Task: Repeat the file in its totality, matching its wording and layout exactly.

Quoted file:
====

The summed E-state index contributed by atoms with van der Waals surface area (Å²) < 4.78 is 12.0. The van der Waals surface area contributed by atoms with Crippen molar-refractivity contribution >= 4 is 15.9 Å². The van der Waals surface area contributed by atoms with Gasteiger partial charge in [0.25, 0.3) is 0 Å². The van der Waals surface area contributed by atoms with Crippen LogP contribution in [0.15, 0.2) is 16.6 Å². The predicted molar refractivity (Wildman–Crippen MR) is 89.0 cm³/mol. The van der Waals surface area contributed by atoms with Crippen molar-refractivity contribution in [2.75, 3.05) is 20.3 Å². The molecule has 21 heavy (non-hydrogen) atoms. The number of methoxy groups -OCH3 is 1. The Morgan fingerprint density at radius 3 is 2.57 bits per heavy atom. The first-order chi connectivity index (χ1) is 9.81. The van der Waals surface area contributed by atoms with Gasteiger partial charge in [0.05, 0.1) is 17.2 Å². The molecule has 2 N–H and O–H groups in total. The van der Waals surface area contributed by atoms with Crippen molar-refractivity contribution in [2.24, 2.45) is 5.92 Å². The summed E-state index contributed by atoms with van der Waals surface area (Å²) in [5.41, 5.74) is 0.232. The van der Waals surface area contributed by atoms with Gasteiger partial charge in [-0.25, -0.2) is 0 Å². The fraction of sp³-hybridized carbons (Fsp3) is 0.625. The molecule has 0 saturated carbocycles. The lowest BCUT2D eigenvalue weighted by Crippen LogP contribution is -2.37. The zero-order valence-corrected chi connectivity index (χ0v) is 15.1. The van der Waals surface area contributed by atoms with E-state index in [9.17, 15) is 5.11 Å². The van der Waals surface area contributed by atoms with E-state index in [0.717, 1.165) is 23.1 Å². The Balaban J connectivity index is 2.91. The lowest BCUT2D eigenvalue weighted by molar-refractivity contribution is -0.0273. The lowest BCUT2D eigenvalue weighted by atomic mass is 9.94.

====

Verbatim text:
The summed E-state index contributed by atoms with van der Waals surface area (Å²) < 4.78 is 12.0. The van der Waals surface area contributed by atoms with Crippen molar-refractivity contribution >= 4 is 15.9 Å². The van der Waals surface area contributed by atoms with Gasteiger partial charge in [0.25, 0.3) is 0 Å². The van der Waals surface area contributed by atoms with Crippen LogP contribution in [0.15, 0.2) is 16.6 Å². The predicted molar refractivity (Wildman–Crippen MR) is 89.0 cm³/mol. The van der Waals surface area contributed by atoms with Crippen molar-refractivity contribution in [2.75, 3.05) is 20.3 Å². The molecule has 21 heavy (non-hydrogen) atoms. The number of methoxy groups -OCH3 is 1. The Morgan fingerprint density at radius 3 is 2.57 bits per heavy atom. The first-order chi connectivity index (χ1) is 9.81. The van der Waals surface area contributed by atoms with Gasteiger partial charge in [0.05, 0.1) is 17.2 Å². The molecule has 2 N–H and O–H groups in total. The van der Waals surface area contributed by atoms with Crippen molar-refractivity contribution in [2.24, 2.45) is 5.92 Å². The summed E-state index contributed by atoms with van der Waals surface area (Å²) in [5.41, 5.74) is 0.232. The van der Waals surface area contributed by atoms with Gasteiger partial charge in [-0.25, -0.2) is 0 Å². The fraction of sp³-hybridized carbons (Fsp3) is 0.625. The molecule has 0 saturated carbocycles. The lowest BCUT2D eigenvalue weighted by Crippen LogP contribution is -2.37. The zero-order valence-corrected chi connectivity index (χ0v) is 15.1. The van der Waals surface area contributed by atoms with E-state index in [9.17, 15) is 5.11 Å². The van der Waals surface area contributed by atoms with E-state index in [0.717, 1.165) is 23.1 Å². The Balaban J connectivity index is 2.91. The lowest BCUT2D eigenvalue weighted by molar-refractivity contribution is -0.0273. The lowest BCUT2D eigenvalue weighted by atomic mass is 9.94.